With either a single blade hand-held spiralizer or a multi-blade stand spiralizer, the blade truly matters. For multi-blade stand models, there are tri-blade, quad-blade, and five blade spiralizers. In general, other than cherry-picking the model and blade types wanted, it is best to pick a spiralizer product with as many blades as possible. Having more options is good.
The switchable blades, made from stainless steel (sometimes Japanese steel, sometimes not), allow the cutting of noodle-like shapes, curly fries, delicate spirals, and other unusual shapes that make eating raw, paleo or low-fat diet a little more fun than it otherwise would be.
An integrated storage compartment for several blades is often found under the cutting level. Using this space avoids anyone accidentally cutting themselves on a blade left out on the countertop ready to use and keeps blades cleaner between uses too.
A storage bag is a standard inclusion with a stand spiral slicer. There are a few parts that come with the stand version of this product, so it’s useful to bag them up together.
A cleaning brush is often included with the package. Just like with a toothbrush, a cleaning brush helps to get to the parts of the slicer that are tough or impossible to reach without taking it apart piece by piece. Don’t discount the usefulness of a cleaning brush made especially for the product; a slicer, after all, sends tiny pieces of food flying in all directions. Some get stuck and create bacteria if not removed properly.
Which parts of the product are dishwasher safe and which are not? A greater number of parts that are safe to use in the dishwasher, the faster the cleanup after a cooking session.
A recipe book is often included to help people new to using a spiralizer and those who have owned one before learn some better tricks. The fruit and vegetable combinations and which items go best with which cutting blade is useful information.
Best Spiral Slicers Brands
There are only a few brands of hand-held spiral slicers and stand spiral slicers on the market that stand out from the crowd. Here we provide some information about the brands.
Spiralizer was one of the early entrants into the spiral slicing market. The company continues to innovate with their latest 3rd generation of spiralizer that boasts stronger carbon, stainless steel and reinforced BPA-free ABS hard plastic. Extra blades conveniently tuck away beneath the business end of their Spiralizer to keep them accessible but out of the way. The company is also confident enough in the durability of their products that they go beyond the typical 1-year or less warranty protection.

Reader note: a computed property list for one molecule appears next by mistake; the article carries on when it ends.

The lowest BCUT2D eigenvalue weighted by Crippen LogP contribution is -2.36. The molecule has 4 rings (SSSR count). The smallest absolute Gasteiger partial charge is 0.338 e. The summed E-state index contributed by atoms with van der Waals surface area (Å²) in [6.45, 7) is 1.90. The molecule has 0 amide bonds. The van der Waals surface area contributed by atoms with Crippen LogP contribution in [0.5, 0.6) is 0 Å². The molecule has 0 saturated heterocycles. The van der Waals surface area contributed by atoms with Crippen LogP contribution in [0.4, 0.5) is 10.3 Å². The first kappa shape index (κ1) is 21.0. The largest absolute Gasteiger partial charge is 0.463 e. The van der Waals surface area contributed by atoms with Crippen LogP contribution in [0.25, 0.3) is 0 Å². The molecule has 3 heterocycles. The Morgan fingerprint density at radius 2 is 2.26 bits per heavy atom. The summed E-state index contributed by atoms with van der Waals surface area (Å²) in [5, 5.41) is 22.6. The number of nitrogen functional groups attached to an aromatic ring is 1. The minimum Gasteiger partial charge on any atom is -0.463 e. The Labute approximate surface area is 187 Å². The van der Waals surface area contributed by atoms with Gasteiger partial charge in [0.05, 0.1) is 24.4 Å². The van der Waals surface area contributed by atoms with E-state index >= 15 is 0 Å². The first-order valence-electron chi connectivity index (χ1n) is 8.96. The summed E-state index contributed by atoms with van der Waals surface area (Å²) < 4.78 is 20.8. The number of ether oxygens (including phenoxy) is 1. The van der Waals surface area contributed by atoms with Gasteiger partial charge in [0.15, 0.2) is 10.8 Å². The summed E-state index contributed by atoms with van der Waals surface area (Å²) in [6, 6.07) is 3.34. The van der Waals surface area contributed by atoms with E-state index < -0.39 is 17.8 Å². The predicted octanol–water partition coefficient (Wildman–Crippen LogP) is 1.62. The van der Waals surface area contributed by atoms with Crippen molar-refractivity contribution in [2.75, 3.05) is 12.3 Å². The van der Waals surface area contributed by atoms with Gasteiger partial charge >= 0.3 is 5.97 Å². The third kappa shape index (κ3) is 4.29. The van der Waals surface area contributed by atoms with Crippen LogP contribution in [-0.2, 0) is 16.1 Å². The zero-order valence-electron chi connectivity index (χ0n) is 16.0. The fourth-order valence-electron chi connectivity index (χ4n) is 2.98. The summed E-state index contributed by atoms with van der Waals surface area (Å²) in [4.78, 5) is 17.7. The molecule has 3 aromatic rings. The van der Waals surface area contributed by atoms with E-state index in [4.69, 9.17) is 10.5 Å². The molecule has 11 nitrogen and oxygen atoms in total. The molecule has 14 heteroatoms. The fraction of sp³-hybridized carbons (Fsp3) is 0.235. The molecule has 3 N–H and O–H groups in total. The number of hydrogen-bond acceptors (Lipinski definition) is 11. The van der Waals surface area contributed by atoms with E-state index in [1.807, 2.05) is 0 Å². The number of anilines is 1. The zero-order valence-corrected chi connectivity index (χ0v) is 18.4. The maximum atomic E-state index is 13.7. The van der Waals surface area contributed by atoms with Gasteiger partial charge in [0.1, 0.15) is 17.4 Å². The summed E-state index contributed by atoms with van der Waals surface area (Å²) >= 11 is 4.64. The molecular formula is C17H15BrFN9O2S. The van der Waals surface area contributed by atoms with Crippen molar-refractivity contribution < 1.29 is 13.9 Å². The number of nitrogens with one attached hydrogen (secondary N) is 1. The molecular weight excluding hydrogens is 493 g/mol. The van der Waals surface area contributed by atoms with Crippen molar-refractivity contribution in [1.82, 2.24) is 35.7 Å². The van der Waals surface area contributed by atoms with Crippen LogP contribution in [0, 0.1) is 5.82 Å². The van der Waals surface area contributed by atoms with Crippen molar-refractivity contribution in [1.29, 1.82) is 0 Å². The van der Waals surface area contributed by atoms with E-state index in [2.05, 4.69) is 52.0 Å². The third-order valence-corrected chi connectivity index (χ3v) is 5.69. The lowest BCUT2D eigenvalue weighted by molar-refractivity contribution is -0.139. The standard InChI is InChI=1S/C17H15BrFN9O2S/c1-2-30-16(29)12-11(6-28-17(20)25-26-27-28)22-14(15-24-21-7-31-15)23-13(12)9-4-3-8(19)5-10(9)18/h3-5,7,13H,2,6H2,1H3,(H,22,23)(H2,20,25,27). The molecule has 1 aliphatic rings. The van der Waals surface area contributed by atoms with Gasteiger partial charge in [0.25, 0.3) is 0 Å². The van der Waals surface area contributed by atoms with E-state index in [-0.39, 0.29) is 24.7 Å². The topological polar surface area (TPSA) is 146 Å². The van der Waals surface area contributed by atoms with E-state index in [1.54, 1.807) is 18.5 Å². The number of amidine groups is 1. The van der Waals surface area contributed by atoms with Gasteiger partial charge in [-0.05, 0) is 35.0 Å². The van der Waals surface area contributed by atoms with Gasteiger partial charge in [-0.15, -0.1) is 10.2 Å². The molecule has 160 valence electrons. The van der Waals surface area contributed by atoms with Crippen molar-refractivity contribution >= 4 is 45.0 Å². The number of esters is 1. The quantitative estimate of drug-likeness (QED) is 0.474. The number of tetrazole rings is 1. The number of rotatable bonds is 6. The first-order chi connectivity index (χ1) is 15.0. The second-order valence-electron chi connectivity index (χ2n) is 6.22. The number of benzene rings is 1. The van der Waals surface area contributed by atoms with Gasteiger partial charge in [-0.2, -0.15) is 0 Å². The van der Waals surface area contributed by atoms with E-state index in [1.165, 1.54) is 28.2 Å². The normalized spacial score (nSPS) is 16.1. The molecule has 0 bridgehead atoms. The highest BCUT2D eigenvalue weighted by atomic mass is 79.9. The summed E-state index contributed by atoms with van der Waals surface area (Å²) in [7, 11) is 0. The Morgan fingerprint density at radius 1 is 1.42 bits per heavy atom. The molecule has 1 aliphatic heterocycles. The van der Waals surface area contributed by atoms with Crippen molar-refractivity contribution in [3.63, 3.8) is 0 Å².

Paderno World Cuisine
Paderno claims to be the original creator of the Spiralizer. Originally the company was founded in 1925 as Alluminio Paderno. A subsequent acquisition in 2007 saw the company merge part of the names of the acquiring company, World Cuisine, and their own company name, to become Paderno World Cuisine. The combined company produce an extensive range of cookware, utensils, cooking tools, bakeware, and cutlery too.
Kitchen Supreme is a young brand that began life in 2013. The brand produces a hand-held spiralizer, chalkboard labels, liquid chalk market, and a French press. Their products are sold through Amazon.com.
Brieftons is deeply involved all aspects of spiralizing, food chopping, salad spinning, mandoline slicing, and potato chipping. They also offer several free online How-To guides on their website to help buyers get the most out of their products. What’s appealing about their product range is that there are several spiralizers available with a different number of blades, design choices, and options, to pick exactly what is required. As such, unlike some other brands, the buyer is not restricted to a single Brieftons’ spiralizer product.
Native Spring Essentials
Native Spring offers a broad range of home and garden, holiday, health, and outdoors products. Their full range is sold through Amazon.com. Their spiral slicer is a useful hand-held model that requires two hands to operate properly. It is available in several color choices.
What Consumers Say
Handles on Stand Spiral Slicers for Left-handed People
With stand spiral slicers, usually one hand holds down the base, and the other turns the handle to rotate the food item through the cutting blade. It depends on the brand whether it works well left-handed as well as right-handed. Some products do, and some don’t.
Thin Blade Issues
Thin blades may cut finely, but often lack the strength of a thicker blade. This comes into play when trying to cut harder root vegetables using a thin blade and hitting resistance. Beware of blades that are promoted as “angel-hair” because they may not be tough enough to slice through all vegetables.
Zucchini spaghetti, the cutting of long green zucchinis into strings of veggies that resemble spaghetti is a good way to avoid pasta when told to set Italian food aside. Add some vegetable-based fresh pasta sauce, and you’ll be surprised how good it tastes, especially with a portion of crumbled tofu added for both protein and texture.